Imagine if you will in the era of steam locomotives, trains being pulled along by horses, walking on conveyor belts. This was the idea shown off in London in 1850, and a year later at the Great Exhibition.

(c) Illustrated London News Group – British Newspaper Archive

While it looks utterly barmy to replace steam engines with horses on conveyor belts, there was a lot of serious thought behind the idea, to the point that it was even tested by the South Western Railway at Nine Elms as a possible replacement for steam trains.

The problem with steam trains is while relatively powerful, they were also very expensive to run, as coal was not cheap, and thought to be very wasteful in how they converted heat into motion due to the very heavy engine that was needed to contain the pressure of the steam.

So people had started looking at whether horses, a well known and understood method of propulsion, could be an alternative. Indeed, the very earliest trains had been pulled by horses, on iron-roads, which were essentially a carriage pulled by a horse over an early railway track.

The steam engine was in the ascendant but hadn’t totally secured its position, so there was an opportunity for a rival – and in the 1840s, the Italian engineer, Clemente Masserano developed the Impulsoria.

The idea was comparatively simple, although it had taken many years to get the design to work. A treadmill on an incline would be large enough for horses to walk on, and then the treadmill’s wheels would be connected to gears and then to the main wheels that would drive the “engine”. Although the horses could only walk forwards, the gearing allowed for the engine to reverse when needed.

Built in Italy, it was shipped to London for trials by the South Western Railway, where it proved its ability to haul a train of 20 carriages up slopes, and achieved speeds of 7 miles per hour. It was even thought that it could be upgraded to as fast as 20 miles per hour — a shocking speed, and faster than a steam train could achieve at the time.

Not only faster than a steam train but also cheaper. Four horses would cost around eight shillings to use for a day, versus the £6 per day an equivalent coke based steam engine would cost.

Due to the use of horses, which have limits on how much work they can do, the Impulsoria was expected to be only for use on branch lines, rather than the national railway, but the idea sparked interest in a few areas.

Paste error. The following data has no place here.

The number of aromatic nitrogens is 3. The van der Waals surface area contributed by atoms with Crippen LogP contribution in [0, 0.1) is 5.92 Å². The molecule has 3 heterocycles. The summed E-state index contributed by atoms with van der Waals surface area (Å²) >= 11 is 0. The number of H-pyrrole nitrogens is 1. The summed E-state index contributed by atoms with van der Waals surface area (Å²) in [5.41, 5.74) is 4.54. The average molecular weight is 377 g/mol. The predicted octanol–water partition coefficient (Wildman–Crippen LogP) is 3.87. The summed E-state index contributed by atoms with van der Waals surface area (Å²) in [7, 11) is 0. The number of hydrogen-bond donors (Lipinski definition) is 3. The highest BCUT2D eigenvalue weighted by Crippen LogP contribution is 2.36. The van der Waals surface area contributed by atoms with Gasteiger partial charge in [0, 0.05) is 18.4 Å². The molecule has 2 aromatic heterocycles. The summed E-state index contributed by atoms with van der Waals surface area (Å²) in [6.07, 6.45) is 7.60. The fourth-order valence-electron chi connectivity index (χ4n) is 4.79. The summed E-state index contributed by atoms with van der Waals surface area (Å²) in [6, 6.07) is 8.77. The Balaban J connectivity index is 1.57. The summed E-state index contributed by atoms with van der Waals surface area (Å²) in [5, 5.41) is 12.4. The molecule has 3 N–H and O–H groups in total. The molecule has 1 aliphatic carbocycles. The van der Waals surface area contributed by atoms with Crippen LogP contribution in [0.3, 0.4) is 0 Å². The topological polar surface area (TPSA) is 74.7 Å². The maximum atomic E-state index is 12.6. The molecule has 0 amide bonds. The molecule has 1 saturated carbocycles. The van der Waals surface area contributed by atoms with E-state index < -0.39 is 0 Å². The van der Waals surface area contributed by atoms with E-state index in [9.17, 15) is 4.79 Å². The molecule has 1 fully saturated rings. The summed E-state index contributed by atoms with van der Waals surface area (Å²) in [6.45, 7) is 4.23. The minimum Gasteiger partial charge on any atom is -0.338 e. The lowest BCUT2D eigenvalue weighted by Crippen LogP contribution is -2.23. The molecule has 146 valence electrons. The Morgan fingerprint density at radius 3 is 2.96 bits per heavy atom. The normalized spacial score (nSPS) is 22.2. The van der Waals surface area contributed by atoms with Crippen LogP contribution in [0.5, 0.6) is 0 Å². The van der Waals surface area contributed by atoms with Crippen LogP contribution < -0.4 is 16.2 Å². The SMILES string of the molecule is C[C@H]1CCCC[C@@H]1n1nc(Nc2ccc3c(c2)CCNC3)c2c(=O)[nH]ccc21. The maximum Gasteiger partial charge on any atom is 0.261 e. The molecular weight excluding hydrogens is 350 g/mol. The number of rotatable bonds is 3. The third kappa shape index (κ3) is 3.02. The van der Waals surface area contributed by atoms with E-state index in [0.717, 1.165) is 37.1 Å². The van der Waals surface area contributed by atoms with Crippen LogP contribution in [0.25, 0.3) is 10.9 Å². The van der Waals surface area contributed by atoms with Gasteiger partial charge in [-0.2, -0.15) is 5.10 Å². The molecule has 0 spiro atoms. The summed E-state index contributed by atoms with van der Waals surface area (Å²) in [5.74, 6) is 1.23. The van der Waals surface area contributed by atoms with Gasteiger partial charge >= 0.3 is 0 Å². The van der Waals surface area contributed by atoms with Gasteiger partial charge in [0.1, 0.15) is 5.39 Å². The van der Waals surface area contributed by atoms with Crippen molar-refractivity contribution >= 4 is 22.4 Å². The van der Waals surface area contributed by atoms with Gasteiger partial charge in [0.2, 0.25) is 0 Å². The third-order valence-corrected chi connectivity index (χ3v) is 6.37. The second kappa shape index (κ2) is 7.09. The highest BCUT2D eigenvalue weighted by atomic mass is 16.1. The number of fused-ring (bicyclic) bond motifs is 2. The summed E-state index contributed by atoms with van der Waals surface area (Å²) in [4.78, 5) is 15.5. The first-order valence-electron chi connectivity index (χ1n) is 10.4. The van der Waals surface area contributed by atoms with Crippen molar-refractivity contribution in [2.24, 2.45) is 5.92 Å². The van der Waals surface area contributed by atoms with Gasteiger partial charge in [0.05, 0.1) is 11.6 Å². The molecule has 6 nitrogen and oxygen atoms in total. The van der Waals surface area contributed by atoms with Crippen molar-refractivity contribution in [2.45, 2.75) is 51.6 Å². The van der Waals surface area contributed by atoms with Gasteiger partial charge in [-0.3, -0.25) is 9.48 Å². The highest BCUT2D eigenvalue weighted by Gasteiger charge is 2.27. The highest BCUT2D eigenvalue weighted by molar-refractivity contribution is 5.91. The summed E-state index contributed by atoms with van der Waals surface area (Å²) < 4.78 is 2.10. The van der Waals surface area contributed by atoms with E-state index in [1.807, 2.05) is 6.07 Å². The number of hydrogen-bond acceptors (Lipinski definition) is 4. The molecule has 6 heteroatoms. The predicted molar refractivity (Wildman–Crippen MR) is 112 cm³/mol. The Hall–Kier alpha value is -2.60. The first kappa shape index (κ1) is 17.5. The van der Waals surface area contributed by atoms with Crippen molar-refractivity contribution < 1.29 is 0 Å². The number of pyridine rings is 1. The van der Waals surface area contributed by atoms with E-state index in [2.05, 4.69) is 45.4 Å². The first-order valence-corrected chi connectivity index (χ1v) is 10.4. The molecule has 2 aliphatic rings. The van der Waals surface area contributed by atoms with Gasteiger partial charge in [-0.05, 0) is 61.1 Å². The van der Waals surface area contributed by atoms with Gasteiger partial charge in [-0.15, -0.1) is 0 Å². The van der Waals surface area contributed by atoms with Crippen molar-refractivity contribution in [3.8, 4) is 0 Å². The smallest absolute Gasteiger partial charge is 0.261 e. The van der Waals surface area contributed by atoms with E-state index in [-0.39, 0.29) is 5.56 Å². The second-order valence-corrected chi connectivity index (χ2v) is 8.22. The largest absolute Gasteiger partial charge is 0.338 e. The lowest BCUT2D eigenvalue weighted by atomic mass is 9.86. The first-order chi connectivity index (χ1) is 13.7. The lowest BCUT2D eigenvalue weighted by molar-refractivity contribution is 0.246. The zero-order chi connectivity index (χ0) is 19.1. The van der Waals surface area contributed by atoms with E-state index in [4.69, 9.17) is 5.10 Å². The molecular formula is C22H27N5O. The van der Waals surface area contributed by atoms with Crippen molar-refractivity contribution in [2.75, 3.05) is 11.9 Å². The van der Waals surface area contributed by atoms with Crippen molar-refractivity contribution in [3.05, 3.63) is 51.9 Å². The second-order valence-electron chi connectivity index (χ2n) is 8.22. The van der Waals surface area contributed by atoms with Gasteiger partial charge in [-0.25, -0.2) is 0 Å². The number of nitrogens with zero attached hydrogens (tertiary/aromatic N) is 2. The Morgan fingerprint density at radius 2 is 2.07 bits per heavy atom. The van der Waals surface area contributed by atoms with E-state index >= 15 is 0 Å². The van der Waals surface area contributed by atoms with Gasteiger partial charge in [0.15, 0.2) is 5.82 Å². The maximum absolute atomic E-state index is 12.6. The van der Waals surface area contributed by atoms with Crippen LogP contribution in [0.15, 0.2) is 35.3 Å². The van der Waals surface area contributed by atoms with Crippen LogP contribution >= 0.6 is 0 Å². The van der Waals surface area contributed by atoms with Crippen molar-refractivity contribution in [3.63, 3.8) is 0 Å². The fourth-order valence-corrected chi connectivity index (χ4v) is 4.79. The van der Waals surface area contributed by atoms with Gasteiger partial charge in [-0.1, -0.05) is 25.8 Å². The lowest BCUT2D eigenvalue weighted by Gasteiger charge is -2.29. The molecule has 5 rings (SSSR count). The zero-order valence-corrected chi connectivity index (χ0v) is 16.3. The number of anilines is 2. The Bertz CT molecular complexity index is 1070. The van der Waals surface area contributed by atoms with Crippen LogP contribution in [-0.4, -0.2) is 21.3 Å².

Not in the USA though, where Scientific American reported on the Impulsoria rather dismissively adding that “such is the present state of invention in Italy – the land of Galileo. Well, how the mighty are fallen”

An improved version was shown off a year later, at the Great Exhibition, and another two years later appeared in Germany. Then the idea vanished almost without trace.

Even if it had been put to commercial use, it would have had a very short life as steam engine technology was improving rapidly, and within the decade locomotives considerably more powerful than the Impulsoria were on the market.

The horse-powered locomotives would have all had to be scrapped.

(c) Illustrated London News Group – British Newspaper Archive


The Engineer and Machinist, Issues 1-3

Illustrated London News – Saturday 22 June 1850

Report of the Commissioner of Patents for the year 1849

Scientific American Volume 05 Number 43 (July 1850)


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  1. V says:

    Wasn’t something very similar proposed for the Rainhill Trials in 1829? It was never built, as far as I know.

  2. Melvyn says:

    I suppose they were the original High Steed Trains !

    One use might have been to power tram systems via cables as used in SAN Francisco where the horses would provide the power to move the cables that haul the trams .

  3. JP says:

    I’m sure that I scribbled such a contraption on my exercise book back in double maths at school. Straight out of the Wacky Races school of transportation too.

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